Why the Eagles will probably trade tonight

Howie Roseman and the Eagles are scheduled to pick 23rd in the NFL draft. (Michael S. Wirtz/Staff File Photo)

The Eagles, you might have noticed, are about as antsy as any team on draft day. Because they're almost always good in the regular season, they almost always have a pick in the bottom third of the first round -- and they're always working, it seems, either to move up or move down. Most years, they cannot sit still.

They will tell you that they're always looking for an advantage, and always looking to maximize value. And as they sit there with the 23rd pick in tonight's draft, here are some of the realities that they face.

Let's look at the draft from 2004-2008, a 5-year period that has been given a little bit of time to age so that we can more fairly do our evaluation. We're going to look at the league as a whole. We're going to divide things up in groups of 10 -- picks 1-10, 11-20, etc. And we're going to measure those picks by two standards: home run picks (that is, multiple Pro Bowl selections) and sold, long-term starters. This is my evaluation, but most of it is based on the available numbers. Anyway, here goes:

Picks 1-10, you have a 22 percent chance of hitting a home run and an 80 percent chance of finding that long-term starter.

Picks 11-20, 18 percent home runs, 66 percent starters.

Picks 21-30, 14 percent home runs, 66 percent starters.

Picks 31-60, 8 percent home runs, 50 percent starters.

You can analyze this stuff a bunch of ways. You can measure the degree of the crapshoot however you want. But now you need to add another reality into the mix: salaries. I don't agree with much of what the owners are saying in this labor business, but everybody knows that the NFL rookie salary scheme is currently a mess. It does affect how every team operates, and it should.

The 23rd pick last season, Green Bay tackle Bryan Bulaga, was guaranteed $8.76 million in his rookie deal (according to published reports). The 33rd pick, St. Louis tackle Rodger Safford, was guaranteed $3.9 million. The 45th pick, Denver guard Zane Beadles, was guaranteed $2.7 million. And down it goes from there, quickly.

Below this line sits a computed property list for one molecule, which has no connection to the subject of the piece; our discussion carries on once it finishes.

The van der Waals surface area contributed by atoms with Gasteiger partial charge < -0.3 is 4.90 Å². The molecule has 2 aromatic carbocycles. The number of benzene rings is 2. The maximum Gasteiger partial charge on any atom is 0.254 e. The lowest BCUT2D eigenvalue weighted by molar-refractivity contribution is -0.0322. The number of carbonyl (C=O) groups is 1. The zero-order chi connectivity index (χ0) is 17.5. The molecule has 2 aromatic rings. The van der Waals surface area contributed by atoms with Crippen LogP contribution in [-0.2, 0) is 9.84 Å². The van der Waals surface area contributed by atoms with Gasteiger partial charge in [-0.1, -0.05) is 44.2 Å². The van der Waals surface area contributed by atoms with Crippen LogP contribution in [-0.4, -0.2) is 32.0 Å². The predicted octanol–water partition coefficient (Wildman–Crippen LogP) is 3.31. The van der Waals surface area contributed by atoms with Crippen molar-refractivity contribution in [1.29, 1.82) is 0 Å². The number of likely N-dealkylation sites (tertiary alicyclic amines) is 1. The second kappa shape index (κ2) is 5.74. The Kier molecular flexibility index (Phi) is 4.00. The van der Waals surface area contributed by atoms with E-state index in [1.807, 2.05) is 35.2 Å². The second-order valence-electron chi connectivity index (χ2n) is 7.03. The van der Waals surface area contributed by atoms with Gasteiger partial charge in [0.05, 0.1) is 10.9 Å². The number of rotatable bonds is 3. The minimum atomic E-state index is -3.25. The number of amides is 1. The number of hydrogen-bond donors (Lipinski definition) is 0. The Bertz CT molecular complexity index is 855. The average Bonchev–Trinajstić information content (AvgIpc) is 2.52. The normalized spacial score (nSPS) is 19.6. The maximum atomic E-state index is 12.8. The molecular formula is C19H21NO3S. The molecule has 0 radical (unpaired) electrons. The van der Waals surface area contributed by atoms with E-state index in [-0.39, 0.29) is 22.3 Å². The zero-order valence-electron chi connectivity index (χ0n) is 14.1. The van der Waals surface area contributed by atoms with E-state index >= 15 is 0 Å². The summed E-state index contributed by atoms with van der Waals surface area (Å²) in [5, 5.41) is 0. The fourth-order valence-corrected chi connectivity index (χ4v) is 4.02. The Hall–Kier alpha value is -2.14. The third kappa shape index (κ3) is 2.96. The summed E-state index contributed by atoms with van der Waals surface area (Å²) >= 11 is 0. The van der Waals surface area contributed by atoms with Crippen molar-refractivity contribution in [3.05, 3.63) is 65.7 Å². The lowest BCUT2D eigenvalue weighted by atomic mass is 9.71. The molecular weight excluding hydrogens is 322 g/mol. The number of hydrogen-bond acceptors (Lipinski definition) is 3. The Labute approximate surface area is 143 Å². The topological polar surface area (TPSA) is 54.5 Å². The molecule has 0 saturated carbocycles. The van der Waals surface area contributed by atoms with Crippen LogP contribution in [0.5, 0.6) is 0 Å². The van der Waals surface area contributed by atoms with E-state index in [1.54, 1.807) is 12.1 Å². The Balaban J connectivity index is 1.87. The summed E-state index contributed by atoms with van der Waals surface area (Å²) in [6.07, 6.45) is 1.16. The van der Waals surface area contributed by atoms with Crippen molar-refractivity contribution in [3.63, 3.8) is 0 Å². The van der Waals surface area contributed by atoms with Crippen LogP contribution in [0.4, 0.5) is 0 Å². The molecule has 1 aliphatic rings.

So here are the realities. If you keep the 23rd pick, you get one flip of the coin and 66 percent of the time you're going to come up with a reliable starter to whom you will guarantee about $8 million. But you could also trade the 23rd pick for the 44th and the 60th pick -- which is approximately what you could get, based upon the NFL draft value chart that many people use. That would give you two flips of the coin: 25 percent of the time you would end up with two reliable starters and 75 percent of the time you would end up with at least one. So by trading down, you would measureably increase your odds of succeeding -- oh, and instead of $9 million in salary guarantees to the one guy, the two lower picks would be guaranteed less than half of that amount.

And as for the home run potential? You keep the 23rd pick and you have a 14 percent chance of finding that multiple Pro Bowler -- about one in every 7 years. You trade down and collect that extra pick and you will hit the home run about once in every 6 years.

It is why trading up into the top half of the first round, or out of the bottom half, makes sense. It is why the Eagles do it so often.